“It’s a promise to the rebels. It’s called Inferno Squad.”
– Garrick Versio
The story of the Empire’s elite special forces unit doesn’t start in Battlefront II. Christie’s Golden’s Battlefront II: Inferno Squad tells the origins of the unit. If you’ve played the video game you know how the story goes towards the end of the Galactic Civil War, but here we learn about the beginning. It’s no secret Christie Golden is one of my favorite Star Wars authors (Thank you Dark Disciple.) This story is another one of the participants in a war who find their way challenged by the choices they must make in service to their loyalties. I love the way the story is told and the focus on dealing with the situations that come with undercover missions.
Once again having the actress of the main character Janina Gavankar makes a huge difference in the audiobook! I’m so happy so many books have been able to do this recently.
SLIGHT SPOILERS AHEAD!
While Iden Versio is Commander of the unit, we get to meet Gideon Hask and Del Meeko who are very familiar if you’ve played Battlefront II. However, the book introduces us to Seyn Marana, the fourth member of the unit. Seyn is a code breaker, linguist, and has an eidetic memory. Just like Vi Moradi from Phasma and Black Spire, Seyn’s memory makes her an excellent spy. Watching the unit come together and seeing them work is fascinating. It’s also fun to see actions and ideas that hint at some of the things that will come to pass in the unit’s future.
Iden Versio’s origin story is given a lot more depth here. If you’ve played the video game, you’re already familiar with her character. Not only do we get more of the building of the relationships with the other Inferno Squad members, but we see her interact with her family more. Including learning about her mother. Her relationships and aspirations are really fleshed out well. Dealing with some of the issues of her relationship with Garrick Versio puts many events from Battlefront II in perspective.
Save the Dream
The main mission of this book is Inferno Squad’s mission to bring down the last of Saw Gerrera’s Partisans. A group that calls themselves The Dreamers. To that end, the entire squad goes undercover to join the rebels and learn what they can about their intel, targets, and methods. While working alongside The Dreamers, Inferno Squad deals with many morally objectionable situations that test their loyalty and convictions. The situations the main characters find themselves in opens them up to some very brutal realities. I mean, just living with the enemy and seeing them like individuals instead of the enemy is only the beginning.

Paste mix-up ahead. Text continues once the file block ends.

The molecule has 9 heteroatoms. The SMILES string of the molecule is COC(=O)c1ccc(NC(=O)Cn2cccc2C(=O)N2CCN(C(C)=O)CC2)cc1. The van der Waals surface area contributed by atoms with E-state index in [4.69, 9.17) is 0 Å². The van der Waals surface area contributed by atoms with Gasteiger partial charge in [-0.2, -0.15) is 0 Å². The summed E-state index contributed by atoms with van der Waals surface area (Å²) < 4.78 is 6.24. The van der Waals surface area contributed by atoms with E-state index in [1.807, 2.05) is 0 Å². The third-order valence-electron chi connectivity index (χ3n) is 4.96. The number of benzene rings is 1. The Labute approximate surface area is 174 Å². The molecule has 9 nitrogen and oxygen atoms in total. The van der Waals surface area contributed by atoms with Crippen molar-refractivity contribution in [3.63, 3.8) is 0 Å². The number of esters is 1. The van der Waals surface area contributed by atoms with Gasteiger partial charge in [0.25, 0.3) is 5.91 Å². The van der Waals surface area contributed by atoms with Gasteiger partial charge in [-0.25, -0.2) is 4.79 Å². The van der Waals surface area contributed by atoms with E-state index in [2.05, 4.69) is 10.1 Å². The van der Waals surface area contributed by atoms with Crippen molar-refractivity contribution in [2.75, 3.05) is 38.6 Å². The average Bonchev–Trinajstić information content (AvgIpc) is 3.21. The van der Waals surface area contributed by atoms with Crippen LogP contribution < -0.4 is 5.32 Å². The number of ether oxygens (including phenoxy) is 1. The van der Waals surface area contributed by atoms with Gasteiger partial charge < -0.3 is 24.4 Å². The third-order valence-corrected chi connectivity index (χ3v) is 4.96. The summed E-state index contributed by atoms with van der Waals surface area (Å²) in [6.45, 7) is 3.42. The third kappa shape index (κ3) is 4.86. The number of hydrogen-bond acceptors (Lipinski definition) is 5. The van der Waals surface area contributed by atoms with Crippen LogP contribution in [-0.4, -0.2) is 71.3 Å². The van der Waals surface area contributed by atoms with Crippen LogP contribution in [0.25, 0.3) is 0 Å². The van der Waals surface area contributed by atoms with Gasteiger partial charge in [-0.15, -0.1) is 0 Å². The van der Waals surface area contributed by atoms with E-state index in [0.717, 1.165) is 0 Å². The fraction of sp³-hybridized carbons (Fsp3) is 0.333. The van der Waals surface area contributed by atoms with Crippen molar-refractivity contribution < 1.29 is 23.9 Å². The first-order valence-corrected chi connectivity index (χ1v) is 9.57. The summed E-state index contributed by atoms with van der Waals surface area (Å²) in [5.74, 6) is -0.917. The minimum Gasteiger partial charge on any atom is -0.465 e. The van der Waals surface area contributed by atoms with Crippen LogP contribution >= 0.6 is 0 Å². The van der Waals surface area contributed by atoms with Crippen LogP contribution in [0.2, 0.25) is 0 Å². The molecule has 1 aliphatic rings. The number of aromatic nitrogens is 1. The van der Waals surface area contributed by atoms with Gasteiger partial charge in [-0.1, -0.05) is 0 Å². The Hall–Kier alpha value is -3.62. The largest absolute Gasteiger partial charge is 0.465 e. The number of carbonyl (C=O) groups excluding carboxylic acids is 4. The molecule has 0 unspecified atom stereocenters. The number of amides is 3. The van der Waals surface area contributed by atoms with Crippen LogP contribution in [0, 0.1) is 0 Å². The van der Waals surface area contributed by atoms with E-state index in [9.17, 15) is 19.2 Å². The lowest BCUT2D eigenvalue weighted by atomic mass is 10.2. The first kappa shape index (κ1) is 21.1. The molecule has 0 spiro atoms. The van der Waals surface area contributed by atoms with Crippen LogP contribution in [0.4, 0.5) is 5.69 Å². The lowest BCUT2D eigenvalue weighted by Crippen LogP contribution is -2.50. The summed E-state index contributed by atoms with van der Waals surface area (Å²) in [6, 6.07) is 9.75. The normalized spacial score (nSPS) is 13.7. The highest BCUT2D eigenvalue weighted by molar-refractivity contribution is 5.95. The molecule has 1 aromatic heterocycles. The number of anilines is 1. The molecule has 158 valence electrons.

Through Imperial Eyes
It’s well known I love my Rebels. So when the idea of a book with an Imperial protagonist doesn’t seem to be what I’m looking for, I can always depend on Star Wars giving me interesting stories from many points of view. I was one of the first when Luceno’s Tarkin was announced to gloss over that book as the one that I probably wouldn’t enjoy very much. I was also the first one to be instantly intrigued after one chapter. With this book, I was immensely curious about Iden Versio and I know Christie Golden can weave a beautiful story so I knew I was in good hands.
Bits and Pieces
On a reread, this book really holds up. From the strong connections to the video game and the numerous connections to other materials like Rogue One and The Clone Wars, the book is packed. On a reread I’m surprised with how much the book feels a bit like The Hunger Games series. I never read those books but I saw the movies and there are some themes that the stories share together.
Probably a strange connection to make but… you know… whattaya gonna do.
There were really cool details I loved like The Battle of Yavin, the birth of D10, Lassa Rhayme, Gleb, Vardos, Zeehay, the Mentor, propaganda artist, 2 seater A-wings, Kage warriors, Steela, chadra-fan, and Tevraki whiskey! For me, this book is a must-read. Especially for those interested in the realities-of-war side of Star Wars storytelling like Battlefront: Twilight Company or Rogue One. Golden writes a tale with some very visceral moments and impossible choices with devastating consequences.
– Sal P.
“We can’t be him. We’re just following in his footsteps. We’re keeping alive the dream.”